Bio-pesticide to target emerging cotton pest

A naturally-occurring fungi is being used to control green mirids.

A naturally-occurring fungi is being used to control
green mirids.

NSW Department of Primary Industries (DPI) researchers have come up with an environmentally friendly treatment for an insect which is emerging as one of the cotton industry’s biggest pests.

Chemicals used to control the insect, green mirid, in the 2005-2006 season are estimated to have cost growers $38 per hectare or a total of $11.7 million, excluding application costs.

Since 2001, DPI Principal Research Scientist, Dr Robert Mensah has been working with two fungi which are showing great promise as a biological insecticide to control green mirids in both transgenic Bollgard® and conventional cotton crops.

This season, a large scale trial using a new formulation of the fungi has controlled green mirids to the same level as a commonly used chemical insecticide.

Dr Mensah said efficacy and performance of the fungal insecticide would improve with improved knowledge of formulation and application techniques.

One of the two fungi being tested is showing more promise, and this will be produced in large quantities and undergo large scale commercial trials in 2006-07, before being commercialised.

He added that 'since the commercial release of transgenic Bollgard® cotton in 2003, sucking pests – particularly green mirids – have emerged as major pests.

'About 40 percent of all insecticides used on Bollgard® transgenic cotton crops in the 2003-04 and 2004-05 seasons were to combat green mirids.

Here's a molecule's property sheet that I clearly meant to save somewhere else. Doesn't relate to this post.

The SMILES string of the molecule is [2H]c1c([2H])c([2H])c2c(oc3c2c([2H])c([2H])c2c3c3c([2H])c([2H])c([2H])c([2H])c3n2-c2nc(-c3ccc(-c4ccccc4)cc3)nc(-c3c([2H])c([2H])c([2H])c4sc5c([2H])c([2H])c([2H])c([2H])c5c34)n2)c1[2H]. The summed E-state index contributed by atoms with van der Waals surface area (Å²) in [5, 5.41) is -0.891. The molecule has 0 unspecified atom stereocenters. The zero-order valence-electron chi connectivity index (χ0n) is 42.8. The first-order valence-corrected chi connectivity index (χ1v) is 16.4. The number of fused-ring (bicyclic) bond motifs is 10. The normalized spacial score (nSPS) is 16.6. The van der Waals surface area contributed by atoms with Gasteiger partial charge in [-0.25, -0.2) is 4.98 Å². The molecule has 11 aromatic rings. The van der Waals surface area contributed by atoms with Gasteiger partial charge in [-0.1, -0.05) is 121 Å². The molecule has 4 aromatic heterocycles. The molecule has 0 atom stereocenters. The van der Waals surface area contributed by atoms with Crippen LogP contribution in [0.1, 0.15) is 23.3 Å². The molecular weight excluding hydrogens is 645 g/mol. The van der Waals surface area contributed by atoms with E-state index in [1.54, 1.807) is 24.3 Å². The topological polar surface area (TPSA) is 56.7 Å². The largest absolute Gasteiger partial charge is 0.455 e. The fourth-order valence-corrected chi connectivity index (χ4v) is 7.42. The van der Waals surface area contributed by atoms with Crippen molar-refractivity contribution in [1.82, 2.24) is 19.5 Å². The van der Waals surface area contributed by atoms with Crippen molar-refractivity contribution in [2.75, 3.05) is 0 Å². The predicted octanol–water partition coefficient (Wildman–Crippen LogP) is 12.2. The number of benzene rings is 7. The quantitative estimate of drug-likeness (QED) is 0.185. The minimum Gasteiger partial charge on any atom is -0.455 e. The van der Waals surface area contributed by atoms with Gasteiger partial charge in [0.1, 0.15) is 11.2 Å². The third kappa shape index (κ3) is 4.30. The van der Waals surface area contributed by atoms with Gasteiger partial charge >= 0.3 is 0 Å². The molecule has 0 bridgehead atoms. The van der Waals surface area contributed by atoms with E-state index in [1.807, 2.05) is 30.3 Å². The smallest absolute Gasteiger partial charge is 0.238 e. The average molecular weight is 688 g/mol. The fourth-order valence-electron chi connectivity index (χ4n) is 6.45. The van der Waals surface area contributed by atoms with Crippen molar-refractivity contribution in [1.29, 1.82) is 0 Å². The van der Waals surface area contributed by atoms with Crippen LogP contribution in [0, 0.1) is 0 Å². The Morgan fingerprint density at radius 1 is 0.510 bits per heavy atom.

'Green mirids are difficult to control because they are highly mobile, difficult to sample accurately and the source of the population is difficult to determine.

'They also seem to have few effective natural enemies.'

Dr Mensah said there was concern that green mirids could develop resistance if the reliance on insecticides against green mirids continues at this rate.

'In addition, the insecticides applied against green mirids will also disrupt natural enemies and flare up other pests such as aphids and mites.'

Dr Robert Mensah

Dr Robert Mensah

Dr Mensah and his colleagues at the Australian Cotton Research Institute at Narrabri screened 30 fungal isolates before narrowing down the most promising ones for field trials.

The fungi produce spores which, when applied to crops, either attack the insects directly or are picked up from the crop surface by the insect, and then germinate and invade its body tissue. The insect dies within 3 to 7 days.

Dr Mensah said a fungal insecticide is considered to be a bio-pesticide and hence does not affect the environment in the same way as synthetic insecticides.

'The use of the fungus will minimise or reduce the use of synthetic insecticides which are not environmentally friendly', he said.

Further information

Dr Robert Mensah, NSW DPI, Narrabri on 02 6799 1500 or